In trying to describe the experience, it is difficult to find superlatives that adequately express how great the trip was. The outfitter came through with the promise to accommodate our skill levels. The trick to getting the outfitter's resources matched with our skill levels was that we were brutally honest in our self-assessment. There's some serious water in Chile; an overly generous self-assessment of one's skill level is self-defeating. Chilean Class II seemed more demanding than New England Class II. We paddled a total of 11 days on three local rivers: the Rio Espolon, the Rio Palena, and the bottom section of the Rio Futaleufu. Most of our time was on the Espolon. There were no crowds. A couple of outfitters in the area run raft trips on the Futaleufu, so it is possible that the hair boaters had to briefly share the river with a couple of rafts. On our Class II sections, however, we never encountered any other people.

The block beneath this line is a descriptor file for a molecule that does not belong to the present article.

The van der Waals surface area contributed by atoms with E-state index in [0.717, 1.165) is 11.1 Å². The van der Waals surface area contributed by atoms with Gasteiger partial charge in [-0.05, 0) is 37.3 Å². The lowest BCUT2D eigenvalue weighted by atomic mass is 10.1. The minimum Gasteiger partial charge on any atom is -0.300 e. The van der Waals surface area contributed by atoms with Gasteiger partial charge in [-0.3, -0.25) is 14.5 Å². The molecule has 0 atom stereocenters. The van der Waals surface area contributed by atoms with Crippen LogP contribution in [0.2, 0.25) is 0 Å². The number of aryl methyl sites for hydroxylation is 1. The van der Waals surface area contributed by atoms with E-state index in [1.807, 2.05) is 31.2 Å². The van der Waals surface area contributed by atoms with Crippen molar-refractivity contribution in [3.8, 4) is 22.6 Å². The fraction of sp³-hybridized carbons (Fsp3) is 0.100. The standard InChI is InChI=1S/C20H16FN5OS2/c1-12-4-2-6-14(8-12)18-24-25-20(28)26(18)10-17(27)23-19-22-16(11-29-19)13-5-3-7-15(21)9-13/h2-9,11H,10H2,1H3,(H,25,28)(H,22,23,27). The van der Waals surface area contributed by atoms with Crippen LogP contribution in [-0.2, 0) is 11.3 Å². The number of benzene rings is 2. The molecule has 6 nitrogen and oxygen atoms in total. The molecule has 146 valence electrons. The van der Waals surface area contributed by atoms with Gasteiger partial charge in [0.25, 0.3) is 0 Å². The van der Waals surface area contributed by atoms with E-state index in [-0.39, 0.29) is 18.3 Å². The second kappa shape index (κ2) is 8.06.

Since this region is home of The Greatest Whitewater on Earth, there's no shortage of qualified guides. For five days, we were fortunate enough to have Mike Hipsher as our guide/teacher. For the other six days, the guy who owns the company, Chris Spelius, decided to take up the challenge of helping us improve our skills. Another guide, Rob Kelly, a rodeo champion, was there but only paddled with the Class IV-V group. Mike and Chris have many years of experience paddling and teaching, and have each earned worldwide recognition for their superior skills. It was a honor to have both of them paddling with us and to learn from them.